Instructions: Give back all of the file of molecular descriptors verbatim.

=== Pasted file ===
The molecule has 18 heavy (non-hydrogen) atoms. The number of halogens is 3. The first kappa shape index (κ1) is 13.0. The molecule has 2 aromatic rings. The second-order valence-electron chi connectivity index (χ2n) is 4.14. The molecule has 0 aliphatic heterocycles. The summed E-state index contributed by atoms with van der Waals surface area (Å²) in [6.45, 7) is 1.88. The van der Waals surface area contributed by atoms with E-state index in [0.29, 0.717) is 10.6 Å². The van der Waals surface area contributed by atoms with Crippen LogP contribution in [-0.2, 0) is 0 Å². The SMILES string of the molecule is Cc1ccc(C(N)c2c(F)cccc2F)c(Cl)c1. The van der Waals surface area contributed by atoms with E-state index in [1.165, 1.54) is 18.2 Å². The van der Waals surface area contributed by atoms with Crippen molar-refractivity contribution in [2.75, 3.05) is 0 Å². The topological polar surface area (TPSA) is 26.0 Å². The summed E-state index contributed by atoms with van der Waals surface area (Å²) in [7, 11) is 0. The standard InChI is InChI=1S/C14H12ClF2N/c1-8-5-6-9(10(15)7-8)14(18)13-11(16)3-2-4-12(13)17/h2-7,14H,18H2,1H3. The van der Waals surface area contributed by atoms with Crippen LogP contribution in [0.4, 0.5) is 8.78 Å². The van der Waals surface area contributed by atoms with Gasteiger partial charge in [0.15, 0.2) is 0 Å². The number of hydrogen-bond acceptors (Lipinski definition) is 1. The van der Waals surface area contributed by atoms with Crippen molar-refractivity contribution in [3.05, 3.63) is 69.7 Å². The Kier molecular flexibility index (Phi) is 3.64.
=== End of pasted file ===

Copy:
The molecule has 18 heavy (non-hydrogen) atoms. The number of halogens is 3. The first kappa shape index (κ1) is 13.0. The molecule has 2 aromatic rings. The second-order valence-electron chi connectivity index (χ2n) is 4.14. The molecule has 0 aliphatic heterocycles. The summed E-state index contributed by atoms with van der Waals surface area (Å²) in [6.45, 7) is 1.88. The van der Waals surface area contributed by atoms with E-state index in [0.29, 0.717) is 10.6 Å². The van der Waals surface area contributed by atoms with Crippen LogP contribution in [-0.2, 0) is 0 Å². The SMILES string of the molecule is Cc1ccc(C(N)c2c(F)cccc2F)c(Cl)c1. The van der Waals surface area contributed by atoms with E-state index in [1.165, 1.54) is 18.2 Å². The van der Waals surface area contributed by atoms with Crippen molar-refractivity contribution in [2.75, 3.05) is 0 Å². The topological polar surface area (TPSA) is 26.0 Å². The summed E-state index contributed by atoms with van der Waals surface area (Å²) in [7, 11) is 0. The standard InChI is InChI=1S/C14H12ClF2N/c1-8-5-6-9(10(15)7-8)14(18)13-11(16)3-2-4-12(13)17/h2-7,14H,18H2,1H3. The van der Waals surface area contributed by atoms with Crippen LogP contribution in [0.4, 0.5) is 8.78 Å². The van der Waals surface area contributed by atoms with Gasteiger partial charge in [0.15, 0.2) is 0 Å². The number of hydrogen-bond acceptors (Lipinski definition) is 1. The van der Waals surface area contributed by atoms with Crippen molar-refractivity contribution in [3.05, 3.63) is 69.7 Å². The Kier molecular flexibility index (Phi) is 3.64.